Transparency and Good Governance

By | Energy, Le Sueur County | No Comments

Often times, good bills come to me from a constituent who shares their concerns or ideas on how to improve our communities and our state. Recently, I have been working on an issue that came to me after a few concerned citizens brought it to my attention. Publicly-owned municipal utilities, including the Municipal Power Agencies (MPAs) that provide energy to Le Sueur and New Prague in our district, do not have to comply with the Data Practices Act or open-meeting law that keeps public entities transparent and accountable.

Under current law, municipal utility companies are not regulated by the Public Utilities Commission or any other state body when it comes to public access. While perfectly acceptable for a private company, this can present a problem in a public setting: for example, publicly elected officials appointed to the Minnesota Municipal Power Agency board for Le Sueur, Shakopee, North St. Paul, and other cities are required to sign strict confidentiality agreements and cannot share anything discussed at board meetings with their constituents. This government-sponsored censoring of our elected officials and public servants should not be allowed to continue. I am not alone in my concern. Several mayors of Minnesota cities and representatives from Minnesota newspapers have reached out to me in support of municipal utility company transparency.

Municipal power agencies provide an invaluable service to dozens of Minnesota cities, and can be a good option for a city looking to provide affordable energy to their citizens. Certainly not all MPAs have engaged in dubious behavior, but the public should be allowed to examine the actions of those who are ultimately accountable to the voters.

It is true that MPAs are technically following the law, as a 1998 Minnesota Supreme Court decision narrowly ruled to exempt MPAs from the Open Meeting Law and the Data Practices Act. This is why I have authored a bill to clarify Minnesotans’ expectations for these agencies, requiring them to follow the same laws that allow the public and media to access school board meetings, the city council, and even the state legislature.

As the dissenting opinion from that same case argued, “Cities are not required to join together to form publicly-owned electrical utilities, but if they do, those publicly-owned entities should not automatically be entitled to a level of secrecy in doing business that other government entities are not accorded.” Increasing opportunities for discussion and public input in a utility that is formed by other elected bodies can only further the goal of serving the public good.

My bill has the support of many in the Senate, but unfortunately the House version of the bill has not been granted a hearing, stalling the bill in both chambers. This inaction is perpetuated by the widespread belief that Minnesotans do not face a problem in this regard. In fact, the website of the Minnesota Municipal Utilities Association (the organization that lobbies for MPAs) falsely claims they are subject to the very transparency laws they ignore.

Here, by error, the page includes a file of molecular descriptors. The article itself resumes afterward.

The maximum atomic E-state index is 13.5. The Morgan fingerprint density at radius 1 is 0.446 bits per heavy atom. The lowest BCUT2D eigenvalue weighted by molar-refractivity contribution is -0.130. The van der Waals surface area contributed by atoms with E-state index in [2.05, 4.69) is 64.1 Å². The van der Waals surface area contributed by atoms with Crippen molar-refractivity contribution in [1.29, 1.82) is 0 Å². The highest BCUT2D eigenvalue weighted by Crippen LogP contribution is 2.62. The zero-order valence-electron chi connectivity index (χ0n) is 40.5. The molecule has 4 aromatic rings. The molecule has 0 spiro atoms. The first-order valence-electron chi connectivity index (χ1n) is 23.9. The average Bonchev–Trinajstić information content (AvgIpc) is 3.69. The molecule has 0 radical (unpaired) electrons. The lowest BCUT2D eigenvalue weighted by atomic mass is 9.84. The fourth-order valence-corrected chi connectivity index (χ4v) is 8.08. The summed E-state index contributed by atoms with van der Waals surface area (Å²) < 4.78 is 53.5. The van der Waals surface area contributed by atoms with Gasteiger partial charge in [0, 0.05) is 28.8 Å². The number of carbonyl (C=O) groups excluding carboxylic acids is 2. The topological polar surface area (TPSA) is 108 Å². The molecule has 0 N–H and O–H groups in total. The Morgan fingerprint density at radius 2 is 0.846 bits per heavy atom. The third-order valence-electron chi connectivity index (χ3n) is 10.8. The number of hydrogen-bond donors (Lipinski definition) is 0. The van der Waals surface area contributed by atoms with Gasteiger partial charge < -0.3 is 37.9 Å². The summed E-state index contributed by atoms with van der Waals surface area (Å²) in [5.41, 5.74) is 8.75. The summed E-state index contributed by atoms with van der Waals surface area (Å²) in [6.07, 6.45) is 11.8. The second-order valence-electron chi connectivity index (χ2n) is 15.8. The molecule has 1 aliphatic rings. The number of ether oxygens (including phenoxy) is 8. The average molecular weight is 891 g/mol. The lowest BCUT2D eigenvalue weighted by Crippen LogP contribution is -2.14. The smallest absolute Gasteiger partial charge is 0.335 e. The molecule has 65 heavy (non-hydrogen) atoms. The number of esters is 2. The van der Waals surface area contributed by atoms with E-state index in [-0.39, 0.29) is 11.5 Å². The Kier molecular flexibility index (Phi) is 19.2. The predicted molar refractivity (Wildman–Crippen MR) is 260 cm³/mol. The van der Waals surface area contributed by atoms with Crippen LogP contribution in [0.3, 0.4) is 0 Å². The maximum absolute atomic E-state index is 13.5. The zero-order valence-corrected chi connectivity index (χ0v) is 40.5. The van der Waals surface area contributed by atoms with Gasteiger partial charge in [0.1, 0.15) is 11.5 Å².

The core of good government is accountability and transparency, and from my perspective these organizations have neither. Anything can happen behind closed doors, and the checks and balances so critical to our democracy cannot happen without transparency. This should not be a partisan issue; it is time for legislation to correct this oversight, and to make sure these government agencies are truly accountable, especially to the people they serve.

Renewable Energy Standard for the Future

By | Economy, Energy, Environment | No Comments

In 2007, a broad coalition made up of entrepreneurs, businesses, labor, environmentalists, concerned citizens, and legislators came together to pass a Renewable Energy Standard (RES) for Minnesota.  That historic legislation required 25% of our electricity come from renewables such as wind, solar, and biomass resources.  The bill passed the Minnesota House and Senate with only 13 of 201 legislators voting against it.  Governor Pawlenty signed the bill into law and Minnesota became a national clean energy leader.

The current Renewable Energy Standard has been a huge success and has created thousands of clean energy jobs in our state.  Employment in clean energy sectors reached 15,300 in 2014.  Clean energy employment in Minnesota surged 78% between January 2000 and the first quarter of 2014, growing steadily through the recession.  The RES has resulted in nearly $9.4 million in wind energy production tax revenue that is paid directly to counties, primarily in Greater Minnesota and land use agreements have a generated millions of dollars of revenue for Minnesota farmers. Many utilities are already several years ahead of schedule in meeting the 2007 RES requirements.  Despite these impressive numbers, Minnesota is still heavily reliant on fossil fuels.

A few weeks ago, I introduced legislation that would increase the existing RES to 40% by 2030.  Currently, we get 15% of our energy from renewables, but we are using only 1% of our wind potential.  In addition, compliance with Minnesota’s existing RES has been affordable.  The state’s largest 3 utilities, representing 80% of Minnesota’s retail electricity sales, reported little impact on wages as a result of their renewable energy investments through 2012.  As wind and solar prices have dropped, several utilities have even reported savings in some years, particularly when natural gas prices have spiked.